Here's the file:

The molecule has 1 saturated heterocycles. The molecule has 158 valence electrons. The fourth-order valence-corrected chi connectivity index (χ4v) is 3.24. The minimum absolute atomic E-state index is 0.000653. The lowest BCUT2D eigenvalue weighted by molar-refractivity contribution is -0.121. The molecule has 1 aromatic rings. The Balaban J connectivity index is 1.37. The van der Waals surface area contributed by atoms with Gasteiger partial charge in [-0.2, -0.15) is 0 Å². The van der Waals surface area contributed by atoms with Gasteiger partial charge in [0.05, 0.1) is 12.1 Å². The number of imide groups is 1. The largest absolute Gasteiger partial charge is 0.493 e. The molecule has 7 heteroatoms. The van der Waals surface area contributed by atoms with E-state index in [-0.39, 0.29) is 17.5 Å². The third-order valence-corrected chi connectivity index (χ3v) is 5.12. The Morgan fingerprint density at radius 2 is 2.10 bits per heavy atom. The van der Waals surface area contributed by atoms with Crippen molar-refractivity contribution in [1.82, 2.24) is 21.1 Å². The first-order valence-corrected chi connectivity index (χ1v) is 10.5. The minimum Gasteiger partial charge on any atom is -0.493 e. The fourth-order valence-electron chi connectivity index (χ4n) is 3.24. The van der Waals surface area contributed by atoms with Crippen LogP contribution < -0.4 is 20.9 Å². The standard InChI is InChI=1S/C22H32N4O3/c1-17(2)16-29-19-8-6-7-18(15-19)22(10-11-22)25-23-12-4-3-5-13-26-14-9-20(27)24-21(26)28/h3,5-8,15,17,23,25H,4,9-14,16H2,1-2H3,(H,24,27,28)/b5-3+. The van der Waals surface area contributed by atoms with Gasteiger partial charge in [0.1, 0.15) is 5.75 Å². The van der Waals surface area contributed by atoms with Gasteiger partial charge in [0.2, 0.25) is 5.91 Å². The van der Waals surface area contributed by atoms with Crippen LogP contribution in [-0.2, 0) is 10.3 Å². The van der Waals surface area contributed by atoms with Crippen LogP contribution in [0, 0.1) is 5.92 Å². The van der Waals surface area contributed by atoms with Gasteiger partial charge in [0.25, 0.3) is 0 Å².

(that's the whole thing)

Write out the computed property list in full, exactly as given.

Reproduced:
The molecule has 1 saturated heterocycles. The molecule has 158 valence electrons. The fourth-order valence-corrected chi connectivity index (χ4v) is 3.24. The minimum absolute atomic E-state index is 0.000653. The lowest BCUT2D eigenvalue weighted by molar-refractivity contribution is -0.121. The molecule has 1 aromatic rings. The Balaban J connectivity index is 1.37. The van der Waals surface area contributed by atoms with Gasteiger partial charge in [-0.2, -0.15) is 0 Å². The van der Waals surface area contributed by atoms with Gasteiger partial charge in [0.05, 0.1) is 12.1 Å². The number of imide groups is 1. The largest absolute Gasteiger partial charge is 0.493 e. The molecule has 7 heteroatoms. The van der Waals surface area contributed by atoms with E-state index in [-0.39, 0.29) is 17.5 Å². The third-order valence-corrected chi connectivity index (χ3v) is 5.12. The Morgan fingerprint density at radius 2 is 2.10 bits per heavy atom. The van der Waals surface area contributed by atoms with Crippen molar-refractivity contribution in [1.82, 2.24) is 21.1 Å². The first-order valence-corrected chi connectivity index (χ1v) is 10.5. The minimum Gasteiger partial charge on any atom is -0.493 e. The fourth-order valence-electron chi connectivity index (χ4n) is 3.24. The van der Waals surface area contributed by atoms with Crippen LogP contribution < -0.4 is 20.9 Å². The standard InChI is InChI=1S/C22H32N4O3/c1-17(2)16-29-19-8-6-7-18(15-19)22(10-11-22)25-23-12-4-3-5-13-26-14-9-20(27)24-21(26)28/h3,5-8,15,17,23,25H,4,9-14,16H2,1-2H3,(H,24,27,28)/b5-3+. The van der Waals surface area contributed by atoms with Gasteiger partial charge in [0.1, 0.15) is 5.75 Å². The van der Waals surface area contributed by atoms with Gasteiger partial charge in [0.2, 0.25) is 5.91 Å². The van der Waals surface area contributed by atoms with Crippen LogP contribution in [-0.2, 0) is 10.3 Å². The van der Waals surface area contributed by atoms with Crippen LogP contribution in [0, 0.1) is 5.92 Å². The van der Waals surface area contributed by atoms with Gasteiger partial charge in [0.25, 0.3) is 0 Å².